They may be creepy and kooky, but they're also a bit out of place as the peculiar Addams Family sends Uncle Fester out to stop the alien invasion in the 1989 Nintendo Entertainment System adventure Uncle Fester's Quest. Here we have a game produced by Sunsoft about two years too soon, as the game is based on the 1960s Addams Family television show's portrayal of Fester by Jackie Coogan and predates the 1991 revival of the property that cast Raul Julia as Gomez and Christopher Lloyd as the bald lightbulb-sucker himself. Exactly why this game (and its horrid box art) exists is left to another day. Today we're here to enjoy the quirky music that serves as Fester's companion as he explores both city overworld and sewer underworld in search of the alien mothership. Let's start things off with the most kick-ass, rousing rendition of the classic Addams Family theme that you've ever heard produced by 8-bit beeps and bleeps. Everyone sing along now!
Fester begins his quest in the middle of a city street cast in a most Legend of Zelda-like perspective. He'll have to collect weapon power-ups and items while dealing with low-level alien agents such as the frog boss from Sunsoft's Blaster Master making an uncredited cameo here as a series of increasingly strong basic foes. Fester's march through the overworld is accompanied by this theme, a rousing march of a song that practically shouts "Let's go!" even when players are blocked by a frustrating dead-end or unpassable barricade.
If Fester could lurch his way directly across the overworld to the alien UFO then this would be a very short game. Fortunately for those who like inexplicable barriers, the overworld is loaded with blockades that prevent Fester from taking the direct route. He'll have to venture through the maze of sewers (which are, like the overworld, broken up into chunks with well-placed walls) which are loaded with rats, bugs, slimy aliens that steal power-ups, and Langolier-type beasts that can cheat the maze by chewing through walls. Sewers lack any kind of natural light, so provided Fester has some lightbulbs in his inventory, he can stick one in his mouth to light up the area (the game lacks the technical capabilities to animate that trick, but it's implied). The grueling sewer theme highlights Fester's journey.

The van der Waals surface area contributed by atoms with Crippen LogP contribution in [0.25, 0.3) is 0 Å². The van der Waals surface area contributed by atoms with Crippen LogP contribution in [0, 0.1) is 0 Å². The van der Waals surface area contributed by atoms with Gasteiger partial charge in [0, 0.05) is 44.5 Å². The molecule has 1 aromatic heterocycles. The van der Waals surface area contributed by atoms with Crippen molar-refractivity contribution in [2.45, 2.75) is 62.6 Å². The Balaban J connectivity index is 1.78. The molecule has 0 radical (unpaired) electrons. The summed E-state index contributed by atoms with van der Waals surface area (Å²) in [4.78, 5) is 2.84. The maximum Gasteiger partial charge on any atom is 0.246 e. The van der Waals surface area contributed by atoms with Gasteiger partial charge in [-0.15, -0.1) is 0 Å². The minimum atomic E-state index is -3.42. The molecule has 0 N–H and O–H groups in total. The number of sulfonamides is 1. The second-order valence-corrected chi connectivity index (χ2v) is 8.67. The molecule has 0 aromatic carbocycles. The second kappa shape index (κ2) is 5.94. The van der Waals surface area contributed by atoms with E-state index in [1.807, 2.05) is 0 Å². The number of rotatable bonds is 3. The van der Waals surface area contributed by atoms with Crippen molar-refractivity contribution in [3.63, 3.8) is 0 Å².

Breaking up the over/underworld dynamic are sections of 3D mazes that are navigated a screen at a time without the benefit of animation to indicate where Fester is and where he needs to go next. I spent too much time wandering around in circles and inadvertently backtracking my way through these mazes as a kid, and this strangely tuned theme played in the background the entire time. It's not often that I get lost in a maze-like gray-walled building, but when it happens, I still hear this music in my head while I'm searching for the exit (and I usually do backtrack around to the entrance by accident).
The end of the 3D mazes give way to a boss encounter where Fester needs to find a safe spot and shoot and/or whip repeatedly until the monster in question dies in a sequence cribbed right out of Blaster Master. The game's basic structure is as follows: overworld → underworld → overworld → 3D maze → boss attack → repeat. Here's a little boss battle riff for your enjoyment.
Eventually Fester will stumble across the UFO and venture inside for one last sewer-type underworld level packed with just about every minor foe encountered in the game thus far. Destroy the alien hivemind to win the game and activate this strangely melancholy victory theme. We won! Shouldn't this be a cause to celebrate? Those Addams folks always were a bit on the strange side. At least the townsfolk appreciate what has been done for them. Burning the creepy family at the stake can wait for another day, I guess.
We've come to the end of Fester's jaunt through Beyond Beeps, so that's Game Over until next time.